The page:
According to the story, the pilot will test how Japan’s future CBDC performs when it is not connected to the internet, with a special focus on payments that do not need the internet.

The Bank of Japan’s central bank plans to continue with its CBDC experiment for around two years, and it will make a decision by 2026 on whether or not to develop a digital currency. This information comes from the article.

The declaration comes at a time when an increasing number of countries all over the world are launching research and development activities on CBDC, with countries like China acting as models for the rest of the world to follow in their footsteps.

Despite the fact that the vast majority of governments throughout the world have been working tirelessly to implement a CBDC, some nations, such as Denmark, have made the decision to withdraw from the competition.

As the key reasons for discontinuing their CBDC or CBDC-related efforts, the central banks cited a number of issues as the primary reasons for their decision, including the likelihood of obstacles for the private sector, unknown value and benefits, and other problems.

To this day, there has not been a single central bank that has completely ruled out the possibility of the launch of a CBDC.


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Former BOJ official warns against use of digital yen in the financial sector

A former Bank of Japan (BOJ) official who reportedly headed the digital currency research is now advising against its use.

According to a report published in the Japan Times, Hiromi Yamaoka, the former head of the BOJ’s financial settlement department, advised against using the digital yen as a part of the country’s monetary policy.

Yamaoka’s biggest concern lies with the negative interest rates and believes once the digital yen becomes a prominent tool for mass payments, the common public would have to bear the brunt of the depleting value of the fiat currency. He went on to warn that the digital yen could pose a risk to financial stability and could have disastrous outcomes for the economy.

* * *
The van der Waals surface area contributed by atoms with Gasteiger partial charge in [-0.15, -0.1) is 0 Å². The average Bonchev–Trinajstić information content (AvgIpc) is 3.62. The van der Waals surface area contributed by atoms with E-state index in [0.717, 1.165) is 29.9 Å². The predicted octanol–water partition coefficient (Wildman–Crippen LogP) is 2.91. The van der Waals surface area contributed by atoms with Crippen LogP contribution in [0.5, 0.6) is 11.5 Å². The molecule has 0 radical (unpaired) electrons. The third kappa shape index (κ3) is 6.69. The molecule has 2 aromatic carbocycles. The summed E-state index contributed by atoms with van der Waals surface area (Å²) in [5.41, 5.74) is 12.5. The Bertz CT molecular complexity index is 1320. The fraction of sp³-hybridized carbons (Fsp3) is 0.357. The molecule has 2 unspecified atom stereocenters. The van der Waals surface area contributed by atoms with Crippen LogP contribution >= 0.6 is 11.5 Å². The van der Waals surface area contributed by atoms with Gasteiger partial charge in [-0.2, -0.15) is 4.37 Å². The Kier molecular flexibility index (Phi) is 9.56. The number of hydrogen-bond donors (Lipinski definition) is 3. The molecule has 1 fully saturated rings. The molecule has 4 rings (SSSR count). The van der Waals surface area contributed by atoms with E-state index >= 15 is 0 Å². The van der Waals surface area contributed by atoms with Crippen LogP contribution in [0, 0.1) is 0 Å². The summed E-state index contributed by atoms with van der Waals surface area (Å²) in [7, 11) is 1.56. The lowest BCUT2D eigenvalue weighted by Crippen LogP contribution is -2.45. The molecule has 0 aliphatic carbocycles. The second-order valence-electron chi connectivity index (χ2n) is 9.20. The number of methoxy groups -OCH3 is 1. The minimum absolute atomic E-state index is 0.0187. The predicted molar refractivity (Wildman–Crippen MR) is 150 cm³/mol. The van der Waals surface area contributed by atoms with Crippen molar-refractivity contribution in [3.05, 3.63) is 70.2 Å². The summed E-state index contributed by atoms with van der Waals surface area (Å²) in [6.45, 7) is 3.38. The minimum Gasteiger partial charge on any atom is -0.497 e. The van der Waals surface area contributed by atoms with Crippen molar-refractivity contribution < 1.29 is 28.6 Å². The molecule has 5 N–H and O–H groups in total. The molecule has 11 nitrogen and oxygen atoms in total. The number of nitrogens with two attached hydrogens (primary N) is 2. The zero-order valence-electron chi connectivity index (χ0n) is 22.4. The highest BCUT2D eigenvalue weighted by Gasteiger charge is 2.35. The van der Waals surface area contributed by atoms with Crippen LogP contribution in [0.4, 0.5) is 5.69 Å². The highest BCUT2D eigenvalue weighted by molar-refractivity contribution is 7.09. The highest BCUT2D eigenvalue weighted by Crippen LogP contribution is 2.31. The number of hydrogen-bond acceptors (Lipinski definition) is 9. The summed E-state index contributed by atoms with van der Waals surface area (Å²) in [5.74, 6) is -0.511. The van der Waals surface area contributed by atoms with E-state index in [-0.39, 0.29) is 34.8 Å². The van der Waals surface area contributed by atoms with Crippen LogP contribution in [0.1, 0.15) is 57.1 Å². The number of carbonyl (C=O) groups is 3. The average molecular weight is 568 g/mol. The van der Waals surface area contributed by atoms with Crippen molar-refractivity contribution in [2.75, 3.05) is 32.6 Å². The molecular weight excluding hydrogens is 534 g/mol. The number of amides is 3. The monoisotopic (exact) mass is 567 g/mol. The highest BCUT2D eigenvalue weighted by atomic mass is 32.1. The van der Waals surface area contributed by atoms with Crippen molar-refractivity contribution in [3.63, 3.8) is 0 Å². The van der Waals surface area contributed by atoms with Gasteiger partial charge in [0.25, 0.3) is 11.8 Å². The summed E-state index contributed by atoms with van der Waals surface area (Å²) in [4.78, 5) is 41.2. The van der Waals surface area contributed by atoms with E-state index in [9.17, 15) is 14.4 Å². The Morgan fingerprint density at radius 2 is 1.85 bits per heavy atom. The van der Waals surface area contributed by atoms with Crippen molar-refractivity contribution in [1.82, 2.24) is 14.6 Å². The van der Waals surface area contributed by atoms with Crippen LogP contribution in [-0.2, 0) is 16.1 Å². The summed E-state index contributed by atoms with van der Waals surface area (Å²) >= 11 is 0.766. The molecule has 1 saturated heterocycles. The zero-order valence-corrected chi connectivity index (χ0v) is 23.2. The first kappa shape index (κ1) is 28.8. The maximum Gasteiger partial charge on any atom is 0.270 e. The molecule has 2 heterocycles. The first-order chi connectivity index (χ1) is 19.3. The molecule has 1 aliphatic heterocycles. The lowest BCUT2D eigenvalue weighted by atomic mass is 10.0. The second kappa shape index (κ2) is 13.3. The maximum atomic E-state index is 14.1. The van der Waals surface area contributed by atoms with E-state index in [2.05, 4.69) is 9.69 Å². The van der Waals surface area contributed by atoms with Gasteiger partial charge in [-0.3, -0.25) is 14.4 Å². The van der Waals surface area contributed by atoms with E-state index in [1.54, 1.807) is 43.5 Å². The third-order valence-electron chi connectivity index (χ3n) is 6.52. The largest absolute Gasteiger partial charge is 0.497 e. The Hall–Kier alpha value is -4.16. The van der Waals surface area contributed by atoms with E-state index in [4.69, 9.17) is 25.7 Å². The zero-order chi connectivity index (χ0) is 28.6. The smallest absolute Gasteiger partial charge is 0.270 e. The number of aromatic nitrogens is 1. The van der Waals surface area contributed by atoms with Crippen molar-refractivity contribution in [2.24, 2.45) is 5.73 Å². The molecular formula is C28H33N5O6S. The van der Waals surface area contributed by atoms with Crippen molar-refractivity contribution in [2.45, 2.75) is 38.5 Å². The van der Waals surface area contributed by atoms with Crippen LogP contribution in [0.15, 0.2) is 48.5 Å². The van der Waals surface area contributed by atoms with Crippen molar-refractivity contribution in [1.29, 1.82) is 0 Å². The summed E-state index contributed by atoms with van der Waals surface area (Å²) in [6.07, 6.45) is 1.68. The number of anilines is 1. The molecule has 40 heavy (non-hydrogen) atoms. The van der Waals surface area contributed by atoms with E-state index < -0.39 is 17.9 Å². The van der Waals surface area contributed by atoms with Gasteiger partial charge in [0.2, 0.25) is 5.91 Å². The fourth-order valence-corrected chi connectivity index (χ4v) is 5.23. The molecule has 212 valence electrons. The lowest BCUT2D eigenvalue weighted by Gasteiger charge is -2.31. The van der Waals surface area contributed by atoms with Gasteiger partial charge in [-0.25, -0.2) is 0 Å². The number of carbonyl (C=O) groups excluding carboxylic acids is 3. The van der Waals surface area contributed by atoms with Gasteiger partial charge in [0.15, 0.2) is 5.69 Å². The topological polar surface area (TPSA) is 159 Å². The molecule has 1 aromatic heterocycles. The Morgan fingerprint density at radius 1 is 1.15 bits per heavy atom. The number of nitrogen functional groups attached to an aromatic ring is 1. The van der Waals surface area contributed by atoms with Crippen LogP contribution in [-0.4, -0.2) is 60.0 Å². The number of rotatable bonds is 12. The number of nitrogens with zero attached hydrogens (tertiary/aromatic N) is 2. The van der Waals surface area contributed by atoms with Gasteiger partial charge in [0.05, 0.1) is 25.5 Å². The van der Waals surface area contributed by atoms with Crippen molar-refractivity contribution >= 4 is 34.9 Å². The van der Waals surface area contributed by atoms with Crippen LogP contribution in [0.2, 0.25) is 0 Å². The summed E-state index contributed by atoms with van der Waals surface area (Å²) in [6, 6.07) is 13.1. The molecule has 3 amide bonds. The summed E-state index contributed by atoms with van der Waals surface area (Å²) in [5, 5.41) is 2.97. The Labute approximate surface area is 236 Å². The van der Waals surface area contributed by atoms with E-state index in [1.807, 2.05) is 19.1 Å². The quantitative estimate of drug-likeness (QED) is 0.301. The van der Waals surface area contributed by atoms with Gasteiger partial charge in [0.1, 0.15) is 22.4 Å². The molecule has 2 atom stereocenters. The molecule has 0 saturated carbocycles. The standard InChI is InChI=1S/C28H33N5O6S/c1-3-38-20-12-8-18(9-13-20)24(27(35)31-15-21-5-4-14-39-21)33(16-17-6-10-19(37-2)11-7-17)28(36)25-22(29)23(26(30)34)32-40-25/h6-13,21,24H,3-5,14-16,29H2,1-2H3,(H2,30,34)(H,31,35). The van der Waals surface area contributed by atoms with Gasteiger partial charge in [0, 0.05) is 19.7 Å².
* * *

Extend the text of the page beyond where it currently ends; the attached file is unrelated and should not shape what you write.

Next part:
Yamaoka is currently working in the private sector, chairing a forum of 74 firms that include some of the biggest banks in the country. The forum is currently working on launching a private digital currency as early as April this year.

Related: Japan will prioritize simplicity in CBDC design, says central bank executive

In October 2020, the BOJ shared a three-phase trial outline for its central bank digital currency (CBDC). The first two phases of the trial are focused on testing the proofs-of-concept while the third phase would see a pilot. The first phase started in April 2021 and is expected to finish by March this year. The BOJ is expected to start the second phase of the trials later this year that would test the technical aspects around the issuance of the digital yen.

Despite being one of the first nations to introduce crypto regulations, cash is still a king in the Japanese retail sector owing to natural calamities which often cut off power in the country. Thus, the payment sector in the country is more focused on executing offline transactions. In July 2020, the central bank published a research report focusing on developing an offline CBDC.

BOJ Governor Haruhiko Kuroda said in a statement on Friday that they are not looking for an immediate launch. He also noted that a digital yen could launch by 2026 and the decision won’t be made by the central bank alone.